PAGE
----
Group explores possibilities for sanctuary on Lake Superior
By RICHARD JENKINS
Driven so far primarily by advocates in the Bayfield and Ashland region, the Dec. 15 meeting at the Iron County Courthouse provided an opportunity to gauge support in the county for the project.
While the exact parameters of the proposed sanctuary are far from established, discussions centered around a region between the Apostle Islands and Saxon Harbor.
The meeting began with a brief introduction from those who are spearheading the effort so far, before the floor was turned over to Ellen Brody, the regional coordinator for the Great Lakes and Northeast region for the National Oceanic and Atmospheric Administration.
Brody explained both what a marine sanctuary was and the process for establishing one, as well as discussed the only existing sanctuary on the Great Lakes is Lake Huron’s Thunder Bay off the coast of Alpena.
“Sanctuaries are areas of the oceans and Great Lakes that protect some of our most spectacular, and nationally significant resources,” Brody said. “What they aren’t are areas people are automatically excluded from doing the kinds of activities they are accustomed to doing, like fishing or diving.”
There are 13 national marine sanctuaries and two marine national monuments in the world, Brody said, with each sanctuary created to best suit its specific location.
“One important takeaway message is that NOAA doesn’t come into an area and say ‘we have sanctuaries and we’re plopping this down in your community and this is how we do it.’ Each sanctuary is really tailored to the resources that are significant, looking at who’s involved in managing these areas, who’s involved in the education programs, and designing a sanctuary that best fits that area,” Brody said.
She discussed some of the benefits for the area surrounding a marine sanctuary; including the establishment of a strong underwater robotics program in the Alpena schools, the building of some form of education center as education is one of the primary purposes of the sanctuaries.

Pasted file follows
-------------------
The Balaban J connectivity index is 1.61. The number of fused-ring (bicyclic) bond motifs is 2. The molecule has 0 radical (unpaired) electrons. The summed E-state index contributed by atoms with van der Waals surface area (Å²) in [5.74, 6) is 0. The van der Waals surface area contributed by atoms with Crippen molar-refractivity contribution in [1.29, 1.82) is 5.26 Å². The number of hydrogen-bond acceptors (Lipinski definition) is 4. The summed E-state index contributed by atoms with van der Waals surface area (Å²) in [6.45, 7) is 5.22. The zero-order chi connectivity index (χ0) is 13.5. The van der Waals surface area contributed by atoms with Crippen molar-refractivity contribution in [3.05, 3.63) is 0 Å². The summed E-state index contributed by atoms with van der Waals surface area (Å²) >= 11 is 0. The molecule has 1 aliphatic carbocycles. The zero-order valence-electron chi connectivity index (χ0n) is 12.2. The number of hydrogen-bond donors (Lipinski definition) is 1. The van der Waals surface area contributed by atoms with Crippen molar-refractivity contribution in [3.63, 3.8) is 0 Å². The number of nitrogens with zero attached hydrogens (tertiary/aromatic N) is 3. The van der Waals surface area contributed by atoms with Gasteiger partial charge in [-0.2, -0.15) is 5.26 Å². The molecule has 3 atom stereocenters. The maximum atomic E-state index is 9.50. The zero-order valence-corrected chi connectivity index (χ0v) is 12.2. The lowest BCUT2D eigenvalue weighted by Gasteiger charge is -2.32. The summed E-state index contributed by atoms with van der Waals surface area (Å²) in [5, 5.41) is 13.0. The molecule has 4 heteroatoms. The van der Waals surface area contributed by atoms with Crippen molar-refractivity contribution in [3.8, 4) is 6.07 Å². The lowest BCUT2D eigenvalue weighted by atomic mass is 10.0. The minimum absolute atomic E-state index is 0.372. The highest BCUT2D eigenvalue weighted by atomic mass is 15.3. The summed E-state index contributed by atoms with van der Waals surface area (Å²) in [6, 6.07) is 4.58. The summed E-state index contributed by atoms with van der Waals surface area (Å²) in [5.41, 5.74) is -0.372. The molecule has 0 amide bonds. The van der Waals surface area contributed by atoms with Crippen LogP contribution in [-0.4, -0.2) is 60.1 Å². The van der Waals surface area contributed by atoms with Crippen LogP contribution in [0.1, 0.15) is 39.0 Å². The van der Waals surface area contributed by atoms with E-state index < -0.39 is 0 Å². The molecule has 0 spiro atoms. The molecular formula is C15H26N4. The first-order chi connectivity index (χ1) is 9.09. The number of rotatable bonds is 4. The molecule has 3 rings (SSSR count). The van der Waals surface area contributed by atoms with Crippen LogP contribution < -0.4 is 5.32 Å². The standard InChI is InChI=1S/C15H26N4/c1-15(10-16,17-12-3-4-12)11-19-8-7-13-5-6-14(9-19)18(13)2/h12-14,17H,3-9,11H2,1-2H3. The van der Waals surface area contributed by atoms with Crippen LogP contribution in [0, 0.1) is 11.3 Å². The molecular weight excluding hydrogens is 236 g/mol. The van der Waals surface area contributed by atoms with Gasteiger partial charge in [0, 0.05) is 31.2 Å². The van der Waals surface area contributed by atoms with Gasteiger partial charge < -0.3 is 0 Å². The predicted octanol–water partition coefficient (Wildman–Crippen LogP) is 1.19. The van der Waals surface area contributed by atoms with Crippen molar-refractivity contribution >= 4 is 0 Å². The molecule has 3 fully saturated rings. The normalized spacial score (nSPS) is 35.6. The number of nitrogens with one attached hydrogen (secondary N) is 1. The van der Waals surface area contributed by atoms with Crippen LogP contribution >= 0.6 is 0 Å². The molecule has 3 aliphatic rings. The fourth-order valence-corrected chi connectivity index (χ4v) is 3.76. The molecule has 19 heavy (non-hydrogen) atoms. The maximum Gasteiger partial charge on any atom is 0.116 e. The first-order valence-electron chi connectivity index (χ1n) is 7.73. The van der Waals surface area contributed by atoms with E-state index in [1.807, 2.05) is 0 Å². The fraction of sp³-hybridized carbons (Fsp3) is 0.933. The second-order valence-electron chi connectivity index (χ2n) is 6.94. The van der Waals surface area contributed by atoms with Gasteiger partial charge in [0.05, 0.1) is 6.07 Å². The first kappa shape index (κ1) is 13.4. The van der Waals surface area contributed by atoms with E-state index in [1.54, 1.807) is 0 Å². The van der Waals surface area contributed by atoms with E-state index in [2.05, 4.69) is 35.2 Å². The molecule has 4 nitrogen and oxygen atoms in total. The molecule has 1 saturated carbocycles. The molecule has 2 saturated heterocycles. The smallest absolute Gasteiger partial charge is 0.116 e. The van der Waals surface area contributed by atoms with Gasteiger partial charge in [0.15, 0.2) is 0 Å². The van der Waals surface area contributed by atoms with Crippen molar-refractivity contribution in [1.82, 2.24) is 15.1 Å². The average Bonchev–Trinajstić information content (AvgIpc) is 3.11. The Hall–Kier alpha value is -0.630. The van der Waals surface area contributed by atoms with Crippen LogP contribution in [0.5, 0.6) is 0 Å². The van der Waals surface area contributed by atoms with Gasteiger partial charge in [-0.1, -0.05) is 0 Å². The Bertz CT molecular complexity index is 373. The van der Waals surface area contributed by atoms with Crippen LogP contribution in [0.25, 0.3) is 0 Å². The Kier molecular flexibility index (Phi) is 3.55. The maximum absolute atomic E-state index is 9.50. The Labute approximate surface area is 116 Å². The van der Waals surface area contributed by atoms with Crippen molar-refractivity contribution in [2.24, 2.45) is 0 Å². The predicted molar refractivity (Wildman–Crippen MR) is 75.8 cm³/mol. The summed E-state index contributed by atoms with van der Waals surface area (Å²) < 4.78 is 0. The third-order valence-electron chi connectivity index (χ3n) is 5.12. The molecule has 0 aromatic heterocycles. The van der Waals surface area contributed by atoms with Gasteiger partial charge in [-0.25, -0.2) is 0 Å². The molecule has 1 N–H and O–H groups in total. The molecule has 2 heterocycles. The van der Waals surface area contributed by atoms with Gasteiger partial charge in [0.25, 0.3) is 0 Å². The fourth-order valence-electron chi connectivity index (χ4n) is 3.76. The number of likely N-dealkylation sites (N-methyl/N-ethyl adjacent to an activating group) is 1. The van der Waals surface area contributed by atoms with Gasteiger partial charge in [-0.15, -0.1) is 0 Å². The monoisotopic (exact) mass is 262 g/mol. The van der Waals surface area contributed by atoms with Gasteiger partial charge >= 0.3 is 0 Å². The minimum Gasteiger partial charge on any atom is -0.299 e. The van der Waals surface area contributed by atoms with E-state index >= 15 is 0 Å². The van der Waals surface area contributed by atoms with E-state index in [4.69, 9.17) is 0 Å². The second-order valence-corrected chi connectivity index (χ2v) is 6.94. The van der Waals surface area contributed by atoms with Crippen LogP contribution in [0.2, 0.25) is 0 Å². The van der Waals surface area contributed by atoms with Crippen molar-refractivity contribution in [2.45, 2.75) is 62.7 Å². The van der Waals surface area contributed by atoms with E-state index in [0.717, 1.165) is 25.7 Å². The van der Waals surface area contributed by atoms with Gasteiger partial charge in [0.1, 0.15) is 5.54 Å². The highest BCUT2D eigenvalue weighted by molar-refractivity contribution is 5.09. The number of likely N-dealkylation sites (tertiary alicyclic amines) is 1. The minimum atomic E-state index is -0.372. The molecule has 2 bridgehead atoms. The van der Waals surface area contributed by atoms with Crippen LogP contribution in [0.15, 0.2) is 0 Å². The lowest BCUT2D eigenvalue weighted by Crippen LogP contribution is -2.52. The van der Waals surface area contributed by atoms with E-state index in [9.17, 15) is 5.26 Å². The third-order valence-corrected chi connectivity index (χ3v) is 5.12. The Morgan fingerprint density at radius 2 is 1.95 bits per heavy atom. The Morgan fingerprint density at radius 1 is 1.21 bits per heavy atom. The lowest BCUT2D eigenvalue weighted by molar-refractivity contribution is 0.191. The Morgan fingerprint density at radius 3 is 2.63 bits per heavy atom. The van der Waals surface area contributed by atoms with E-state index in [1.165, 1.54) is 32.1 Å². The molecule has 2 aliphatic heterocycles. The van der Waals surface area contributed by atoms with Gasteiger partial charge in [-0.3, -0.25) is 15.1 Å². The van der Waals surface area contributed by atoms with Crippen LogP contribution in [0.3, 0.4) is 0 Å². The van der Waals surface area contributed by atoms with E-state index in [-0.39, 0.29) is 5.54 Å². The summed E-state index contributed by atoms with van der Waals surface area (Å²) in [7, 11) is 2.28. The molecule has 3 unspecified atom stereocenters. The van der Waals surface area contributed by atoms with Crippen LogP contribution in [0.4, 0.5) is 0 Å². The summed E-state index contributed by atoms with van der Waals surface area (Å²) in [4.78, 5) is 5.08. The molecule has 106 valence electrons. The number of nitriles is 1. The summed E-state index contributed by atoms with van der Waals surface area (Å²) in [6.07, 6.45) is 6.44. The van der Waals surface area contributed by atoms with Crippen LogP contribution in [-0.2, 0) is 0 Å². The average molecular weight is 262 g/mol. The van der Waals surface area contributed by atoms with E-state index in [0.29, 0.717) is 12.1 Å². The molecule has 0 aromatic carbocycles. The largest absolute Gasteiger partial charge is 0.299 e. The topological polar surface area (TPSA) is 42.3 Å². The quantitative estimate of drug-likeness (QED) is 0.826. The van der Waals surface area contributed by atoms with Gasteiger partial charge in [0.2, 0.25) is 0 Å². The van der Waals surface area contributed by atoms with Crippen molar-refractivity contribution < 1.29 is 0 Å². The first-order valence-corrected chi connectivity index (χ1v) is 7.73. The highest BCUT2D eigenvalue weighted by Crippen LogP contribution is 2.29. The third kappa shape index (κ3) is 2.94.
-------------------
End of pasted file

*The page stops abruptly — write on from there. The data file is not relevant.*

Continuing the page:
The economic benefits vary depending on the sanctuary, Brody said, although the sanctuaries do generally establish tourism destinations in the region.
“In the lower peninsula, you have the Traverse City area, which is where people go — that’s where the tourists go — and then you have northeastern Michigan, where Alpena is. Nobody used to go there. It’s 100 miles from the nearest interstate and why would anybody want to go there, and that has changed,” Brody said.
She made clear that other than some minor regulations, such as not being allowed to remove items from shipwrecks or doing anything that could otherwise permanently damage the wrecks, most activities were allowed within the sanctuaries.
Brody also explained the process for creating a sanctuary.
The process for creating sanctuaries has recently changed from a panel of experts picking potential sites, to allowing communities to nominate areas as candidates for sanctuary status.
She made clear the process was a lengthy one and could take several years.